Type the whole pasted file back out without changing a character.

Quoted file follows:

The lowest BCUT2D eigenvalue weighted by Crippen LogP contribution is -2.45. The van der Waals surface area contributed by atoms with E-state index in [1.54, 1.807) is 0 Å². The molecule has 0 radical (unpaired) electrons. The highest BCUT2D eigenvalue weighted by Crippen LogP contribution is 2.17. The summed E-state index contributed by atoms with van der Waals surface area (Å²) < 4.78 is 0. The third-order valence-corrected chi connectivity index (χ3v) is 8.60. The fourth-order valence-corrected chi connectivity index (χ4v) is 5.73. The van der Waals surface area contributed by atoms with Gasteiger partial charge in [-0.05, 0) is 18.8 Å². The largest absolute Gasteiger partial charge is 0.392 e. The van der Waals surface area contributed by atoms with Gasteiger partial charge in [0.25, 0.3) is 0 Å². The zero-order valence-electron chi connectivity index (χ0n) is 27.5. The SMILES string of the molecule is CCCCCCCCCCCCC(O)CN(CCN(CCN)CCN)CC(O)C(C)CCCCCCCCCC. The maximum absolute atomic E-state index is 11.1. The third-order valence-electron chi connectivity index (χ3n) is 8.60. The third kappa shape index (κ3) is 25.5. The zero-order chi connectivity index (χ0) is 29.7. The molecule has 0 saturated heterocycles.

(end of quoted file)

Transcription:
The lowest BCUT2D eigenvalue weighted by Crippen LogP contribution is -2.45. The van der Waals surface area contributed by atoms with E-state index in [1.54, 1.807) is 0 Å². The molecule has 0 radical (unpaired) electrons. The highest BCUT2D eigenvalue weighted by Crippen LogP contribution is 2.17. The summed E-state index contributed by atoms with van der Waals surface area (Å²) < 4.78 is 0. The third-order valence-corrected chi connectivity index (χ3v) is 8.60. The fourth-order valence-corrected chi connectivity index (χ4v) is 5.73. The van der Waals surface area contributed by atoms with Gasteiger partial charge in [-0.05, 0) is 18.8 Å². The largest absolute Gasteiger partial charge is 0.392 e. The van der Waals surface area contributed by atoms with Gasteiger partial charge in [0.25, 0.3) is 0 Å². The zero-order valence-electron chi connectivity index (χ0n) is 27.5. The SMILES string of the molecule is CCCCCCCCCCCCC(O)CN(CCN(CCN)CCN)CC(O)C(C)CCCCCCCCCC. The maximum absolute atomic E-state index is 11.1. The third-order valence-electron chi connectivity index (χ3n) is 8.60. The third kappa shape index (κ3) is 25.5. The zero-order chi connectivity index (χ0) is 29.7. The molecule has 0 saturated heterocycles.